Quick Life Update
I haven’t been uploading regularly lately, mainly due to school. My classes are kicking my butt. Your girl here is having meltdowns.
I have now officially gotten my first job as well!! I had my first orientation yesterday and THIS IS SO EXCITING AND TERRIFYING AT THE SAME TIME!! However, this does mean that I’ll be even busier than I usually am. I’M ADULTING, GUYS, I’M ACTUALLY DOING THIS!!
Blog-hopping has been a fail on my part because of my insane schedule, but I’ll try to get better at that.
I’m currently in a reading slump and in writers block which both suck, but hopefully, I’ll try to read something super good.
I love me some fine characters.
And, by fine, I mean emotionally damaged and slightly deranged characters.
You know, those characters who aren’t just well-developed, but hilarious and cause you emotional pain. Those characters you spend years dreaming about even after you already finished the book. Those characters that are relate-able and represent you. Those characters that you always have a soft-spot for.
On this post, I want to give you the steps to creating those awesome characters yourself so that you present your book in the best way and your readers become so obsessed with your babies that they can’t stop talking about them for ages. Isn’t that what all writers want?
Step 1. Come Up With A Name
Trust me, you’ll be spend quite a lot of time on baby name websites.
Don’t listen to the haters who ask you if you’re pregnant or whatever.
Or, answer them by explaining your babies and their backgrounds in detail until they feel compelled to call the authorities on you because of the paths you have planned for your “children”. Then, proceed to ignore them and deny everything they say.
A name is crucial for creating a character. Without a name, you might have difficulty developing a character. Sometimes, having a name can open up new doors for your characters and end up leading them somewhere totally different than you ever planned.
It’s also cool if you have a reason for why the characters are named the way that they are. That always makes the book more interesting. Or your characters could’ve had a name change and then you’ll have to find out why they have a different name now.
Step 2: Give Them A Background
You know when you’re eating cereal for breakfast? You might spend too much time in your room trying to fit everything that your backpack barfed out the night before and your food will get cold. Then, the cereal will just be a soggy mess drowning in milk,.
You don’t want that. What’s even worse is if your readers see your character like that. You don’t want a character that ends up disappointing your audience, you want an interesting character whose background is well-developed and who gains the attention of your readers.
Tip: Make the character intricate. Conflicting characters are captivating because the reader can’t decide whether they hate them or love them. Keep everyone guessing, including the character themselves.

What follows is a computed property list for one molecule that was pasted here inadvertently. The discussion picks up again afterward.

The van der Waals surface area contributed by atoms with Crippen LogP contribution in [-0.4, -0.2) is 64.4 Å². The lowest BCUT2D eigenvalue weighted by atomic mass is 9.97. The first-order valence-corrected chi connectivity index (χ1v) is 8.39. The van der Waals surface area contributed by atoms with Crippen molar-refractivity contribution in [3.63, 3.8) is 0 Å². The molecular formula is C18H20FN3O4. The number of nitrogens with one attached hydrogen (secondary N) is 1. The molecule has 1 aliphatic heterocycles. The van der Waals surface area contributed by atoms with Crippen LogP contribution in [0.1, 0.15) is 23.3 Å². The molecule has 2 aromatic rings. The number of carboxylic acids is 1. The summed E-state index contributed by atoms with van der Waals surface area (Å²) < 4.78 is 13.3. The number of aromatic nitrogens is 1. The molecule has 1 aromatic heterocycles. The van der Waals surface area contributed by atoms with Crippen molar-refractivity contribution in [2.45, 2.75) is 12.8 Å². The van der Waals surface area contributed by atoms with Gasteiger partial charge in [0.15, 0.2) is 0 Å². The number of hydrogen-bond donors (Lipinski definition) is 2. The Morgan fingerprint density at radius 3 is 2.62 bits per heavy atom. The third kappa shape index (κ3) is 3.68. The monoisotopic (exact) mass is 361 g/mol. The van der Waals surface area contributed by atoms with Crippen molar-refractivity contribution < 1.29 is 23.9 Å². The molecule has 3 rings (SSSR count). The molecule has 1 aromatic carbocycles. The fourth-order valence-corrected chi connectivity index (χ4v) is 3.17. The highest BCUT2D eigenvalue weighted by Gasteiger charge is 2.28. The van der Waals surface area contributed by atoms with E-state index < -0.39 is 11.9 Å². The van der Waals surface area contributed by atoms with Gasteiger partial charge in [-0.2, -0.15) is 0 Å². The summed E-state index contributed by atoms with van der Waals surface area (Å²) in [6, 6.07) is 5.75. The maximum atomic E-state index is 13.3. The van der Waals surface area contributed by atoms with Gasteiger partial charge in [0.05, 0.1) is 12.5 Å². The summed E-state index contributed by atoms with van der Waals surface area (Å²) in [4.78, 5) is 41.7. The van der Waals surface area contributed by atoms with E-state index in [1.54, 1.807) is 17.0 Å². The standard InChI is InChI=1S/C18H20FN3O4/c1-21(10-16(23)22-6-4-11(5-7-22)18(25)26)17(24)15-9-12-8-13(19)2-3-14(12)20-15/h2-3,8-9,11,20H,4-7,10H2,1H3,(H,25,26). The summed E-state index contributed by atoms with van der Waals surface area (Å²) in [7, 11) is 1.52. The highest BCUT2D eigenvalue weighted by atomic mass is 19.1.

Step 3: Let Bad Things Happen To Them
Yes, I know, you’re an absolute sweetheart who saves stray puppies and loves everyone and everything
Let bad things happen to your character because that also develops character. When you put them in a certain difficult situation, you learn how exactly they response and if someone they love is in danger, you’ll realize learn something new about them based on the decisions that they make.
Now, you’ll have to do a little digging to find out more about why exactly they’d do that.
You see? The more you figure out about your characters, the even more questions you’ll have. That’s a good thing. That means you’re building the foundation for your book.
It’s good to feed them a little bit of tragedy (oops, not that much) so that they grow nice and strong. Side effects might be murderous tendencies and seeking revenge on anything that dares them.
Step 4: Give Them Someone or Something That They Care About
Humans are such strange creatures. We get attached to other humans and don’t want to let them go. I know that you’d fight to protect the love(s) of your life, such as chocolate or your books.
Your characters are the same. Everyone loves something, whether it’s a person, a cause, or a material. This thing will often force your character into sticky situations and cause more problems. ALL GOOD THINGS! You want your character to go through the hard stuff. That’s how you know what they’re really made of.
Step 5: Let Them Pick A Fight
Everyone also has people or things they hate.
Give your character one of those, too.
When your character is fueled by revenge, that usually gives more insight into them as a person. Soon, your readers will be wondering why exactly they are seeking revenge and what really happened between those two characters.
Or, maybe they react differently to the person that they hate. Maybe they aren’t vengeful, but more precise in their actions in how they avoid the other person.
Then you’ll have to ask yourself why exactly they avoid that person. Thus, leading to more questions and revealing so much more about your characters than you ever thought possible
Step 6: Do Not Be Afraid Of Questions
In the writing process, you will always have to ask yourself questions such as “why is my character this way?”, “how do these two characters compare or contrast?”, and “what is unique about each of my characters that makes them different from everyone else?”.
WELCOME THE QUESTIONS!! Write them down and try to answer them all.
The constant questions will be annoying and sometimes you’ll wonder if you’ve lost it, but you’ll know you’re just fine because you lost your mind two years ago.
CHAT WITH ME!
Do you have favorite characters from a book you’ve read? What did you like about them? Were these tips helpful?